Incidence and Risk Factors of Velopharyngeal Insufficiency Postadenotonsillectomy

    loading  Checking for direct PDF access through Ovid

Abstract

Objectives

To evaluate the incidence and risk factors of velopharyngeal insufficiency (VPI) postadenoidectomy, posttonsillectomy, and postadenotonsillectomy.

Study Design

Retrospective chart review.

Setting

Academic tertiary care center (2007-2014).

Subjects and Methods

Retrospective review of patients who underwent adenoidectomies, tonsillectomies, or adenotonsillectomies by 1 pediatric otolaryngologist. Patient’s age, sex, type of surgery, indication for surgery, medical syndromes, tonsil grade, adenoid size, and pre- and postoperative nasal air emissions were obtained.

Results

The VPI risk at 3 weeks postoperatively was 13.6% (95% CI: 9.0%, 18.2%) for adenotonsillectomies, 3.2% (95% CI: 1.2%, 7.6%) for adenoidectomies, and 2.2% (95% CI: 2.1%, 6.5%) for tonsillectomies. There was a significantly higher risk of VPI with combined procedures in comparison with adenoidectomies (P = .02) or tonsillectomies alone (P = .03). There was no significant difference in risk of VPI between adenoidectomies and tonsillectomies (P = .78); between surgical indication groups (sleep-disordered breathing vs other; P = .15); or in terms of sex (P = .80), age (P = .11), tonsil grade (P = .96), or adenoid size (P = .15). There was no qualitative difference in postoperative nasal air emissions between patients with and without medical syndromes.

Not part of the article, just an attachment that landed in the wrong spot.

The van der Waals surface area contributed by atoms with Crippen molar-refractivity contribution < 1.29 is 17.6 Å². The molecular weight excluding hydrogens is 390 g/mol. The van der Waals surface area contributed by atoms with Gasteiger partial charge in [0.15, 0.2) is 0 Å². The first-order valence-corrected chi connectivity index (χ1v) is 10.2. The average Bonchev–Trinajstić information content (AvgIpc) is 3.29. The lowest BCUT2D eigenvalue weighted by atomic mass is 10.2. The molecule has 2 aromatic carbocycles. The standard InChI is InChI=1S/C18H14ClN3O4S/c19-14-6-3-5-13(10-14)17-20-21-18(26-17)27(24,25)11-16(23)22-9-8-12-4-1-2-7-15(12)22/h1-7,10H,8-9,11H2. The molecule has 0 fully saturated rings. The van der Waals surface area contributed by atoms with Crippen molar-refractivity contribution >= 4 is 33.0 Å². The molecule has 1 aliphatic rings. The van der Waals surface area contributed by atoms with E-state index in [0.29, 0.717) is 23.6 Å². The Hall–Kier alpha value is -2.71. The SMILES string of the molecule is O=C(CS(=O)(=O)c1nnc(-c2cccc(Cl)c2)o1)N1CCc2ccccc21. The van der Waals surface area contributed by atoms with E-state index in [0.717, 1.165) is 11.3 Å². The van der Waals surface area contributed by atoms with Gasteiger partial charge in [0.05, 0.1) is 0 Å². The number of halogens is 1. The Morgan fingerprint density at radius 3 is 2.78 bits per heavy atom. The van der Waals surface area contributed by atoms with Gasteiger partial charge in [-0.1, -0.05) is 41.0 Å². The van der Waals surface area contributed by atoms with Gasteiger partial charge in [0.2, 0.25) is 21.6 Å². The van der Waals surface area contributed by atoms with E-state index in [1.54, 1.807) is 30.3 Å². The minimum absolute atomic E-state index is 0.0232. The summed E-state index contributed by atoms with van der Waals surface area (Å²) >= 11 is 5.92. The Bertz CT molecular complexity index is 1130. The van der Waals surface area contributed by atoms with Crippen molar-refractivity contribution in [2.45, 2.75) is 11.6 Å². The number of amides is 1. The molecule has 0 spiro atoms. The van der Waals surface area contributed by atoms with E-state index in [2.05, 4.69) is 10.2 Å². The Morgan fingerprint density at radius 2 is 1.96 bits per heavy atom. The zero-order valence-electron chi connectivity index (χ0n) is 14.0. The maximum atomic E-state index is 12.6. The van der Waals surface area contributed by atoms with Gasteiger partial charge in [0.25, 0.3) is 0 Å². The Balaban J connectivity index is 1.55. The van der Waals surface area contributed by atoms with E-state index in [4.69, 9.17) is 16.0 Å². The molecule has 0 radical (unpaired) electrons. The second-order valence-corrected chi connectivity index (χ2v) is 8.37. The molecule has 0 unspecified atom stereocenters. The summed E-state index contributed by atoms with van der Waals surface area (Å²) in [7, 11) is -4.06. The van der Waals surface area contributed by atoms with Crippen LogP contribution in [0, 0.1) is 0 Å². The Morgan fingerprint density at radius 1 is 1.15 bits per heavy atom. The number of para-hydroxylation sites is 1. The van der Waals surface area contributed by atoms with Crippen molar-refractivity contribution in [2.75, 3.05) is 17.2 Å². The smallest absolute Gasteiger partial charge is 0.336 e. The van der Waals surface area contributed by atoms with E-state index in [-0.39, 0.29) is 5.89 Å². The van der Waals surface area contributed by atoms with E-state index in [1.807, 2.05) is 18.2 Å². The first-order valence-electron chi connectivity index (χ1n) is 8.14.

Conclusion

Our data are consistent with the literature that most VPI after adenotonsillectomy is temporary in nature and resolves by 5 months postoperatively. Combined procedures were shown to have a significantly higher risk of VPI. Our rates of VPI were much higher than that previously cited and may be indicative of subclinical cases of VPI, which were accounted for due to this study’s unique methodology.

Related Topics

    loading  Loading Related Articles